If you love lake, then you’ll love Purtis Creek State Park, just southwest of Dallas. The quaint 1,582-acre park is best known for its good fishin’ and shaded campsites. In the 355-acre lake, anglers can take home large catfish and crappie, but largemouth bass is “catch and release” only. Due to the small size, and large awesomeness of the lake, there is a no wake/speed restriction, and only 50 boats are allowed on the lake at any time. Once the 50-boat limit has been reached, the boat bouncer (we’re actually not sure if there is a ‘boat bouncer’ but think it sounds like a really cool job) waits until a boat leaves for new boats to enter--you know the drill. What’s even cooler is that you can stay overnight on the lake, for fishing, by paying a $2/person activity use fee. No sleep ‘till morning! Intimidated by all of this lake lingo and want to learn more? Rent a variety of boats (canoe, rowboat, paddle boat, one- and two-person kayaks), and participate in the Angler Education “Tackle Loaner Program”; where individuals can borrow rods, reels, and tackle boxes with all the goods. Go ahead and book a site--or stay overnight! We know you’ll ‘lake’ what you see.
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History of Purtis Creek State Park
Purtis Creek State Park, 1,582.4 acres, is located in Henderson and Van Zandt counties. The park was acquired in 1977 from private owners and was opened to the public in 1988.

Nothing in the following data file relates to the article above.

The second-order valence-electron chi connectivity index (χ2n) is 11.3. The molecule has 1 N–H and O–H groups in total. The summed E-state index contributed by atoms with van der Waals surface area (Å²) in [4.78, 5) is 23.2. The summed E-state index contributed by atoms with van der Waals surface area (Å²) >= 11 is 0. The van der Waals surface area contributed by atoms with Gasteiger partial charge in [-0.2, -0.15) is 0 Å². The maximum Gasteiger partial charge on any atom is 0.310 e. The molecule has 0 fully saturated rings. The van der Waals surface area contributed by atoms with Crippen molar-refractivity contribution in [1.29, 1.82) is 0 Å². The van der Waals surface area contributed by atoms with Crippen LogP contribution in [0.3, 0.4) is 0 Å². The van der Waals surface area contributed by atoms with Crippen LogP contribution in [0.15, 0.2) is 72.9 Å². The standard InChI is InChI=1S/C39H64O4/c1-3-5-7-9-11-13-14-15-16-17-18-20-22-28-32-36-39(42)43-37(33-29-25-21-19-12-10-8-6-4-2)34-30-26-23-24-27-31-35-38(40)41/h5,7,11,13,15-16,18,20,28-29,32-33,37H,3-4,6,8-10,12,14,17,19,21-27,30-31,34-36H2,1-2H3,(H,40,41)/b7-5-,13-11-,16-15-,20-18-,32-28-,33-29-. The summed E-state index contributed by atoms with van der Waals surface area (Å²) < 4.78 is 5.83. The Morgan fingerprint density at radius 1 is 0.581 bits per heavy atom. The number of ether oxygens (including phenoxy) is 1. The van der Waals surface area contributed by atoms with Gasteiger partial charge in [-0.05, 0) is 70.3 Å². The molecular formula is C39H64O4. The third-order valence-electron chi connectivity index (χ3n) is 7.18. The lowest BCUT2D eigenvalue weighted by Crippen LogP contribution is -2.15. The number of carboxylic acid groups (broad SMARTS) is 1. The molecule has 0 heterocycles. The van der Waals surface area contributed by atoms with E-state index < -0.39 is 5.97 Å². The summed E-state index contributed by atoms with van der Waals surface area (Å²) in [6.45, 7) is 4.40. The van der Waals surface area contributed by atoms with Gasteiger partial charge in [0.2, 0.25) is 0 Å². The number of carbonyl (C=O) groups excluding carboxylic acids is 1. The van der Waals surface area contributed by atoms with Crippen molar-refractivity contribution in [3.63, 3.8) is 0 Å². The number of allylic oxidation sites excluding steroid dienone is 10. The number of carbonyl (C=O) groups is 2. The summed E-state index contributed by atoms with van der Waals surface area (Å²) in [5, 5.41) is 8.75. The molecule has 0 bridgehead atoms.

The park is located in an area where the Wichita and Caddo Indians once roamed. Just east of the park, on private property, is a cliff overhang that was used by unknown Indians as a temporary shelter. Petroglyphs carved into the rock walls indicate this land was a good hunting area.
The abundance of wild game caused an influx of white settlers in the early to mid-1800s. Many small towns and communities were established during this time. The road that lies on the south border of the park at the entrance was known as the Tyler to Porter's Bluff Road, a well-known stage route from East Texas to the Trinity River. Along this route, just northeast of Edom near the Neches River, is the site where the famed Cherokee Indian Chief Boles was slain in the Battle of the Neches in 1839.